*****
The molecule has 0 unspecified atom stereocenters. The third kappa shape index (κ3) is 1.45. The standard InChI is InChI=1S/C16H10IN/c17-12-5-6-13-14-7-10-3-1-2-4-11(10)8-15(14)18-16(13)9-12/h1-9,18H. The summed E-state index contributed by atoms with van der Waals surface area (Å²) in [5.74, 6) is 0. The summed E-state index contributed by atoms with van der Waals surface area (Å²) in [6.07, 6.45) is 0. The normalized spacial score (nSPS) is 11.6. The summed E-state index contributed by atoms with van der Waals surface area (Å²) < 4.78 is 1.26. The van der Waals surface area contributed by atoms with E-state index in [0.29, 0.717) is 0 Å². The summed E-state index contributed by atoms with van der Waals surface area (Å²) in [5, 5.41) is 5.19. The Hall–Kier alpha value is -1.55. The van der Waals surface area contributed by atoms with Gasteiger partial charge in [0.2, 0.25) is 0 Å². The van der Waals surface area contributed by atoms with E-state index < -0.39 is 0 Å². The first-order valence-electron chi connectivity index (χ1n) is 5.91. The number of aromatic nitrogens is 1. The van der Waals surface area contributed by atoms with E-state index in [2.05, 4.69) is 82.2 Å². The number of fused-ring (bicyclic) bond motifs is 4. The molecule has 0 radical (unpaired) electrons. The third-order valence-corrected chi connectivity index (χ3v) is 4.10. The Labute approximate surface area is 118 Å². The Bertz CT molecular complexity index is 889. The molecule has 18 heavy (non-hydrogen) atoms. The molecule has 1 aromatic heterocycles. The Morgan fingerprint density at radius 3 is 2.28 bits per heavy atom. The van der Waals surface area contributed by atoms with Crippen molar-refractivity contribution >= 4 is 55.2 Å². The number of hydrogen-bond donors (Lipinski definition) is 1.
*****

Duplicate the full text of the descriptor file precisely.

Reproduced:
The molecule has 0 unspecified atom stereocenters. The third kappa shape index (κ3) is 1.45. The standard InChI is InChI=1S/C16H10IN/c17-12-5-6-13-14-7-10-3-1-2-4-11(10)8-15(14)18-16(13)9-12/h1-9,18H. The summed E-state index contributed by atoms with van der Waals surface area (Å²) in [5.74, 6) is 0. The summed E-state index contributed by atoms with van der Waals surface area (Å²) in [6.07, 6.45) is 0. The normalized spacial score (nSPS) is 11.6. The summed E-state index contributed by atoms with van der Waals surface area (Å²) < 4.78 is 1.26. The van der Waals surface area contributed by atoms with E-state index in [0.29, 0.717) is 0 Å². The summed E-state index contributed by atoms with van der Waals surface area (Å²) in [5, 5.41) is 5.19. The Hall–Kier alpha value is -1.55. The van der Waals surface area contributed by atoms with Gasteiger partial charge in [0.2, 0.25) is 0 Å². The van der Waals surface area contributed by atoms with E-state index < -0.39 is 0 Å². The first-order valence-electron chi connectivity index (χ1n) is 5.91. The number of aromatic nitrogens is 1. The van der Waals surface area contributed by atoms with E-state index in [2.05, 4.69) is 82.2 Å². The number of fused-ring (bicyclic) bond motifs is 4. The molecule has 0 radical (unpaired) electrons. The third-order valence-corrected chi connectivity index (χ3v) is 4.10. The Labute approximate surface area is 118 Å². The Bertz CT molecular complexity index is 889. The molecule has 18 heavy (non-hydrogen) atoms. The molecule has 1 aromatic heterocycles. The Morgan fingerprint density at radius 3 is 2.28 bits per heavy atom. The van der Waals surface area contributed by atoms with Crippen molar-refractivity contribution >= 4 is 55.2 Å². The number of hydrogen-bond donors (Lipinski definition) is 1.